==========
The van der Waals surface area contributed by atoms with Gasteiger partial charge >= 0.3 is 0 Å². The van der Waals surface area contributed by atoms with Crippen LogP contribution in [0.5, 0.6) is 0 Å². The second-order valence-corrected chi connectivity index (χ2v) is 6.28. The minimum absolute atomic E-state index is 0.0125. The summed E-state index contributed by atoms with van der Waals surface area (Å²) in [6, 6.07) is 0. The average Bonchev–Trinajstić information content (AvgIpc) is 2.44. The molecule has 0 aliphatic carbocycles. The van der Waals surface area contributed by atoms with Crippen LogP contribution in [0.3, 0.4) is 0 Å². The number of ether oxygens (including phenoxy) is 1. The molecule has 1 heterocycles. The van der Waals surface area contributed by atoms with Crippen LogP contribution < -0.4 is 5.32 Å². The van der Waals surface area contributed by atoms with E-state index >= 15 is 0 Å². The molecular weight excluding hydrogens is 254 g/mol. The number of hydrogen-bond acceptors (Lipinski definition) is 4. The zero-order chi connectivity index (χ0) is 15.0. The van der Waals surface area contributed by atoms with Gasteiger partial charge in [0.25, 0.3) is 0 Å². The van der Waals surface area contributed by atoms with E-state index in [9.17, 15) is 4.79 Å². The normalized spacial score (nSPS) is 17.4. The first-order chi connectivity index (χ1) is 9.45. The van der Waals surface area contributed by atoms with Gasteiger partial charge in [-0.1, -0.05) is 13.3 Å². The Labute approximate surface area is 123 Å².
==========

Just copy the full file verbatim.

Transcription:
The van der Waals surface area contributed by atoms with Gasteiger partial charge >= 0.3 is 0 Å². The van der Waals surface area contributed by atoms with Crippen LogP contribution in [0.5, 0.6) is 0 Å². The second-order valence-corrected chi connectivity index (χ2v) is 6.28. The minimum absolute atomic E-state index is 0.0125. The summed E-state index contributed by atoms with van der Waals surface area (Å²) in [6, 6.07) is 0. The average Bonchev–Trinajstić information content (AvgIpc) is 2.44. The molecule has 0 aliphatic carbocycles. The van der Waals surface area contributed by atoms with Crippen LogP contribution in [0.3, 0.4) is 0 Å². The number of ether oxygens (including phenoxy) is 1. The molecule has 1 heterocycles. The van der Waals surface area contributed by atoms with Crippen LogP contribution < -0.4 is 5.32 Å². The van der Waals surface area contributed by atoms with E-state index >= 15 is 0 Å². The molecular weight excluding hydrogens is 254 g/mol. The number of hydrogen-bond acceptors (Lipinski definition) is 4. The zero-order chi connectivity index (χ0) is 15.0. The van der Waals surface area contributed by atoms with Gasteiger partial charge in [0.25, 0.3) is 0 Å². The van der Waals surface area contributed by atoms with E-state index in [9.17, 15) is 4.79 Å². The normalized spacial score (nSPS) is 17.4. The first-order chi connectivity index (χ1) is 9.45. The van der Waals surface area contributed by atoms with Gasteiger partial charge in [-0.1, -0.05) is 13.3 Å². The Labute approximate surface area is 123 Å².